PHILADELPHIA – One year ago at the NHL draft in Newark, the
Maple Leafs picked Frederik Gauthier with their first selection, a
hulking centre with likely third-line potential and a low offensive
They swung for a much higher fence with the eighth overall pick on
Friday night, landing the "electrifying" William Nylander from Sweden. A
speedy, highlight-reel winger, he is the son of longtime NHL centre
Michael Nylander and the first European Toronto has drafted in the first
round since Jiri Tlusty in 2006. Nylander is also the first draft pick
of the Brendan Shanahan era and an injection of homegrown game-breaking
ability, long-starved within the Leaf organization.
"Hes got high, high-end skill," gushed general manager Dave Nonis,
shortly after the pick was made. And that fills a need within the
prospect ranks of the organization, considerably deprived over the
years. Though hopeful that the likes of Carter Verhaeghe, Connor Brown
and Andreas Johnson may eventually make an impact of sorts with the big
club, the Leafs simply did not boast a game-breaker with Nylanders
ceiling beyond the NHL club (and have not historically).
They havent landed many at all from the draft.
Vincent Damphousse, picked sixth overall in 1986, was the last homegrown
player to register at least 80 points in a season as a Leaf. Toronto
has, additionally, sent only two homegrown players to the All-Star game
in the past 20 years, neither of whom was a forward (Tomas Kaberle and
Felix Potvin). Dealing first round picks – as they did five times from
2003-2011 – certainly didnt help the matter.
Nylander may or may not make it, but he, at the very least, represents
the kind of high upside, homegrown talent the organization has mostly
lacked, especially up front – Nazem Kadri, who scored 20 goals as a
23-year-old last season, was a recent exception. Nonis wouldnt go as far
as to say that adding skill was a priority, but labeled it "an area of
weakness". "He might be the most skilled player in the draft," said the
Leafs GM of Nylander. Nonis saw that skill firsthand at the Under-18
tournament in Finland this past April. Nylander, playing for Sweden,
led all players with 16 points in seveen games, notching six goals along
the way.dddddddddddd As a teenager, he spent part of last season in
Swedens top league, totaling a goal and seven points in 22 games –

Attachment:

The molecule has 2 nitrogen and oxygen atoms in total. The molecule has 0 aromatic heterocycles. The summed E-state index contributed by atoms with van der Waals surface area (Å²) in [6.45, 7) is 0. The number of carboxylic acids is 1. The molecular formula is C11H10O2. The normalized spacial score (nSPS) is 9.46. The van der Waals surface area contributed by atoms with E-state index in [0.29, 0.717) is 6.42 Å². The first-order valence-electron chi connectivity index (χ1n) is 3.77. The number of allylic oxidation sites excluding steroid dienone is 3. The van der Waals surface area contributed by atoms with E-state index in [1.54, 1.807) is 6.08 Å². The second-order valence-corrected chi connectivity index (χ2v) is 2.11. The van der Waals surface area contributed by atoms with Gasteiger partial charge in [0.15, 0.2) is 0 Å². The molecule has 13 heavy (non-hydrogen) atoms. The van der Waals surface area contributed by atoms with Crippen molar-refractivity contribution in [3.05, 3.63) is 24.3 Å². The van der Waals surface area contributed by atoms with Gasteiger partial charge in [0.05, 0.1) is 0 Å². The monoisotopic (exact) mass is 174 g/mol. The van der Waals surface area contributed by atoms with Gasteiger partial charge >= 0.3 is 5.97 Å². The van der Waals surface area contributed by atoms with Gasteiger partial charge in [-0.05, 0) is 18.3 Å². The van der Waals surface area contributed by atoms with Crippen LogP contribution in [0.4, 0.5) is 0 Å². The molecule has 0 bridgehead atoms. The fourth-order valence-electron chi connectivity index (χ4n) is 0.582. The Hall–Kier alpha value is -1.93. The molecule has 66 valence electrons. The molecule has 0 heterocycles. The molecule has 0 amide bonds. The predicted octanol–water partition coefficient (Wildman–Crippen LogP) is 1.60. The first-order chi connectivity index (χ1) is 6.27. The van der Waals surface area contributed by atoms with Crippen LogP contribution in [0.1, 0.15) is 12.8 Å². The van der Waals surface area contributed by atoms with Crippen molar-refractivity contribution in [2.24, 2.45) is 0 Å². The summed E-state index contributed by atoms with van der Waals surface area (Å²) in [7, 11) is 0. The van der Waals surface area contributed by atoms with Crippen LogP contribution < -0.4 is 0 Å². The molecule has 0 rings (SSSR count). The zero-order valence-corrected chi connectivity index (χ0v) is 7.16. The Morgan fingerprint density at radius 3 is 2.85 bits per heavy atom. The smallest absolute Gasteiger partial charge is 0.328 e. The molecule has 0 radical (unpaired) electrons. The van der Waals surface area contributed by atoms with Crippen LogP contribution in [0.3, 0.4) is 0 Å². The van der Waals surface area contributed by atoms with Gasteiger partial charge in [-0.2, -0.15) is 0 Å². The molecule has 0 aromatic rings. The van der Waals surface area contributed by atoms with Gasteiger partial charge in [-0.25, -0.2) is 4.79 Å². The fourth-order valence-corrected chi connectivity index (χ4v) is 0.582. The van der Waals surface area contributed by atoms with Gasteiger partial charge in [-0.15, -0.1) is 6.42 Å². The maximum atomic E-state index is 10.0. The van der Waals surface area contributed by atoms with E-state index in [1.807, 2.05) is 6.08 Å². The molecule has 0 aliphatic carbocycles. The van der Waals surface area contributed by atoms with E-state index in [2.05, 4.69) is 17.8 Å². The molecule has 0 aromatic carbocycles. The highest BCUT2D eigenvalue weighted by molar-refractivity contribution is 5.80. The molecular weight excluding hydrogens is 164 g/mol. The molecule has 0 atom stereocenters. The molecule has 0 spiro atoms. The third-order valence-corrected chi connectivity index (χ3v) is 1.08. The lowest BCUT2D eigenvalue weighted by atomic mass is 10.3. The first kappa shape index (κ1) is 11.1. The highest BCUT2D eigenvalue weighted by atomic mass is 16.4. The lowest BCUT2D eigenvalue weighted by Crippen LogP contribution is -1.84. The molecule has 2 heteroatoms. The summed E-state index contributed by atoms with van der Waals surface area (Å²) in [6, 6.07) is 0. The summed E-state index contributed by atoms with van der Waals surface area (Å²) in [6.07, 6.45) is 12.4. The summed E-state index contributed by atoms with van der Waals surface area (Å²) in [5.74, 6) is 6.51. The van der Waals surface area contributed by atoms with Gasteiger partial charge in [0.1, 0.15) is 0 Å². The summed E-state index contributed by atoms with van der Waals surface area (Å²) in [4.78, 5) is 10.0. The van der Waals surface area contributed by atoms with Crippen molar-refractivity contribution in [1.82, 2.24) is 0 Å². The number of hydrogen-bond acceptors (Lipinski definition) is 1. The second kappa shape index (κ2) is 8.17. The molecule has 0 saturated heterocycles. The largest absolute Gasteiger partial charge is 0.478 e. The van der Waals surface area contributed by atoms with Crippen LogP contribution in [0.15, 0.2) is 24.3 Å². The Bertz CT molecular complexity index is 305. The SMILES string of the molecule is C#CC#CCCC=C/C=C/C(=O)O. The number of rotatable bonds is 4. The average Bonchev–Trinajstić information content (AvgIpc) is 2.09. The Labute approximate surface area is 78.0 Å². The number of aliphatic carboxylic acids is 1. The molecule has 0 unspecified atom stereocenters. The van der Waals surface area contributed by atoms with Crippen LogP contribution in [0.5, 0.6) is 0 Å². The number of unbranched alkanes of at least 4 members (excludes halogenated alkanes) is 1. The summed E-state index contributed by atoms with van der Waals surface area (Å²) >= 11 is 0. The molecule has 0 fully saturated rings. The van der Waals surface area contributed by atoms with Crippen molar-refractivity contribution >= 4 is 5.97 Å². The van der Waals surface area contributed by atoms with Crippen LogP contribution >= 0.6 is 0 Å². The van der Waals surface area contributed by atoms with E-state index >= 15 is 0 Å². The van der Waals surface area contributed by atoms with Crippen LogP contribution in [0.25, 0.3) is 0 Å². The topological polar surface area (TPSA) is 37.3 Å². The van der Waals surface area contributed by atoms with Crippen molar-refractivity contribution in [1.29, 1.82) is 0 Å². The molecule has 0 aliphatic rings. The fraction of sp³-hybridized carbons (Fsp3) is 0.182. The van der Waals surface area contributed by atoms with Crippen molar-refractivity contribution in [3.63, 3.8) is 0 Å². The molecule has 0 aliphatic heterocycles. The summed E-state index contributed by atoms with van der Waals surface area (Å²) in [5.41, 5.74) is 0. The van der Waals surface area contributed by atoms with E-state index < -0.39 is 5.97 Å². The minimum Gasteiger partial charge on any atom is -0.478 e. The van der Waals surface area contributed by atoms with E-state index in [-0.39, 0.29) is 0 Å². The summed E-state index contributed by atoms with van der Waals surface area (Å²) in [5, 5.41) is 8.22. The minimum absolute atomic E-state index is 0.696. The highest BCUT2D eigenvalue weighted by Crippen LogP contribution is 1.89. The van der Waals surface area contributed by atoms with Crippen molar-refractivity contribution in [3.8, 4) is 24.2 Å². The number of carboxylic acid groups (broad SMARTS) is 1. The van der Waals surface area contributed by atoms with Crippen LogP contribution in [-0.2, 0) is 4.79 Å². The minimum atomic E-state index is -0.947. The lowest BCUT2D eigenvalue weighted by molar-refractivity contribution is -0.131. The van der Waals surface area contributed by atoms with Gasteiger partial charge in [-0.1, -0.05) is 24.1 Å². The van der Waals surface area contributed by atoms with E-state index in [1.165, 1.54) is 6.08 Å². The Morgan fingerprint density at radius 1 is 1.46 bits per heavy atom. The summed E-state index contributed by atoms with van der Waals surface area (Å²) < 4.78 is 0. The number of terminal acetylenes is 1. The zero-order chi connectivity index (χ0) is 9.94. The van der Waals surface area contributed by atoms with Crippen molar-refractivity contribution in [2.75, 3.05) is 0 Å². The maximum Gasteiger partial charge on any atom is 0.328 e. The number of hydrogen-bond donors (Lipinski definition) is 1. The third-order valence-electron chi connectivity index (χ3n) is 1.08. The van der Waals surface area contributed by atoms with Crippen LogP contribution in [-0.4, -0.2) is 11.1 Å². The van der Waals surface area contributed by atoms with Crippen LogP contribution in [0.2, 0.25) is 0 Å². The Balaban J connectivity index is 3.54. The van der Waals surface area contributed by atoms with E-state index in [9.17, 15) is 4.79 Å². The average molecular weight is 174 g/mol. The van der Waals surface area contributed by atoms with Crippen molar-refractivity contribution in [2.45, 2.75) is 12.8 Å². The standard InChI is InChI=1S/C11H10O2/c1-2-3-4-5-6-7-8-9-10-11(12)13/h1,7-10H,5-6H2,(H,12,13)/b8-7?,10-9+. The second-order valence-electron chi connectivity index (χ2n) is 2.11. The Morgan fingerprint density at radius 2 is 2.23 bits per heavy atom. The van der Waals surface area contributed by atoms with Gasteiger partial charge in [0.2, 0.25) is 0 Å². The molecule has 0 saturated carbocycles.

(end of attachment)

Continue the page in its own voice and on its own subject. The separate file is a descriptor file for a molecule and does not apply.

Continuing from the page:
notable given his age and size (5-foot-11, 169 pounds).
"He has NHL speed, NHL hands, an NHL shot right now," Nonis said. "Its
whether or not the rest of his game can catch up." Unwilling to pay Dale
Tallons price for the first overall pick and rights to draft Aaron
Ekblad, Nonis said he actually considered moving down if one of two
players – Nylander among them – wasnt there to be had with the eighth
pick. Nylander grew up around the NHL, his father totaling 920 NHL games
for seven different teams. That kept the younger Nylander in North
America until the age of 14 when he moved to Sweden, eventually playing
alongside his 40-year-old dad last year (with Rogle in the second-tier
league). "I like to score goals and make plays," Nylander said,
projecting an aura of confidence and cool, noticeably unfazed by all
that surrounded him.
A free agent and thus able to come to North America next year if he and
the organization so choose, Nylander will audition for the Leafs in the
fall. "Hell definitely have a chance to make our team," Nonis said.
"[But] I really dont care how skilled you are, its very difficult to
make the NHL as an 18-year-old. I think itd be a long shot for him to do
that, but hes going to be given that opportunity and if hes good enough
to stick and play and contribute then we would keep him. If not, well
decide at that point whether its best to keep him over in North America
or to have him go back to Sweden to play in the Elite League."
Nylander boasts a "VERY high ceiling" according to Mark Seidel, chief
scout for North American Central Scouting, but has been trailed by
attitude questions, something Nonis brushed aside as outward confidence.
Like most draftees, the new Leaf prospect will have to get bigger and
stronger before he is likely to make the leap to the NHL, additionally
requiring some acclimation to the North American ice surface.
"It may take him a month to acclimate, it might take him over a year – I
dont know that," said Nonis. "But the skill-set is very high end."